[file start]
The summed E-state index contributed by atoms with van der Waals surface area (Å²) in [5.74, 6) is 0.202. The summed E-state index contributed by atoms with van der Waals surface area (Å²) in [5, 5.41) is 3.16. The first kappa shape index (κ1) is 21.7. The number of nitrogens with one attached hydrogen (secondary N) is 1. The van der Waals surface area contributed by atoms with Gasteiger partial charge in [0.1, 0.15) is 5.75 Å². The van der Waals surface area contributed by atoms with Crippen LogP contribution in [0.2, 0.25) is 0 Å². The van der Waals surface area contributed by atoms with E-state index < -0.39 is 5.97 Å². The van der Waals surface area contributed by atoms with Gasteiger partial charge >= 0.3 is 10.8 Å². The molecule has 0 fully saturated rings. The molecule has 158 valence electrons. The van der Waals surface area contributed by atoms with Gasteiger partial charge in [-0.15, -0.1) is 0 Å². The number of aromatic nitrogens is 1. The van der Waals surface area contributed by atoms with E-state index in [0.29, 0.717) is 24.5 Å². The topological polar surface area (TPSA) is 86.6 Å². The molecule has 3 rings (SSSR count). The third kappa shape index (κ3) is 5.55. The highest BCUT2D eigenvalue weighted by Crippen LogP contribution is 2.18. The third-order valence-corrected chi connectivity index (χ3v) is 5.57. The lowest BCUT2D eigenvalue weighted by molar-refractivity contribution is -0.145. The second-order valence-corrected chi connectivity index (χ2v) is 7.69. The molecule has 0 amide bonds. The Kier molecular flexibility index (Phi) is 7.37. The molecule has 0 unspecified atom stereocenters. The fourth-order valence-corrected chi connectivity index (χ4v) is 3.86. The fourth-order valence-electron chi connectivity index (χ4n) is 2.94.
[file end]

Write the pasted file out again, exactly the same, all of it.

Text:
The summed E-state index contributed by atoms with van der Waals surface area (Å²) in [5.74, 6) is 0.202. The summed E-state index contributed by atoms with van der Waals surface area (Å²) in [5, 5.41) is 3.16. The first kappa shape index (κ1) is 21.7. The number of nitrogens with one attached hydrogen (secondary N) is 1. The van der Waals surface area contributed by atoms with Gasteiger partial charge in [0.1, 0.15) is 5.75 Å². The van der Waals surface area contributed by atoms with Crippen LogP contribution in [0.2, 0.25) is 0 Å². The van der Waals surface area contributed by atoms with E-state index < -0.39 is 5.97 Å². The van der Waals surface area contributed by atoms with Gasteiger partial charge >= 0.3 is 10.8 Å². The molecule has 0 fully saturated rings. The molecule has 158 valence electrons. The van der Waals surface area contributed by atoms with Gasteiger partial charge in [-0.15, -0.1) is 0 Å². The number of aromatic nitrogens is 1. The van der Waals surface area contributed by atoms with E-state index in [0.29, 0.717) is 24.5 Å². The topological polar surface area (TPSA) is 86.6 Å². The molecule has 3 rings (SSSR count). The third kappa shape index (κ3) is 5.55. The highest BCUT2D eigenvalue weighted by Crippen LogP contribution is 2.18. The third-order valence-corrected chi connectivity index (χ3v) is 5.57. The lowest BCUT2D eigenvalue weighted by molar-refractivity contribution is -0.145. The second-order valence-corrected chi connectivity index (χ2v) is 7.69. The molecule has 0 amide bonds. The Kier molecular flexibility index (Phi) is 7.37. The molecule has 0 unspecified atom stereocenters. The fourth-order valence-corrected chi connectivity index (χ4v) is 3.86. The fourth-order valence-electron chi connectivity index (χ4n) is 2.94.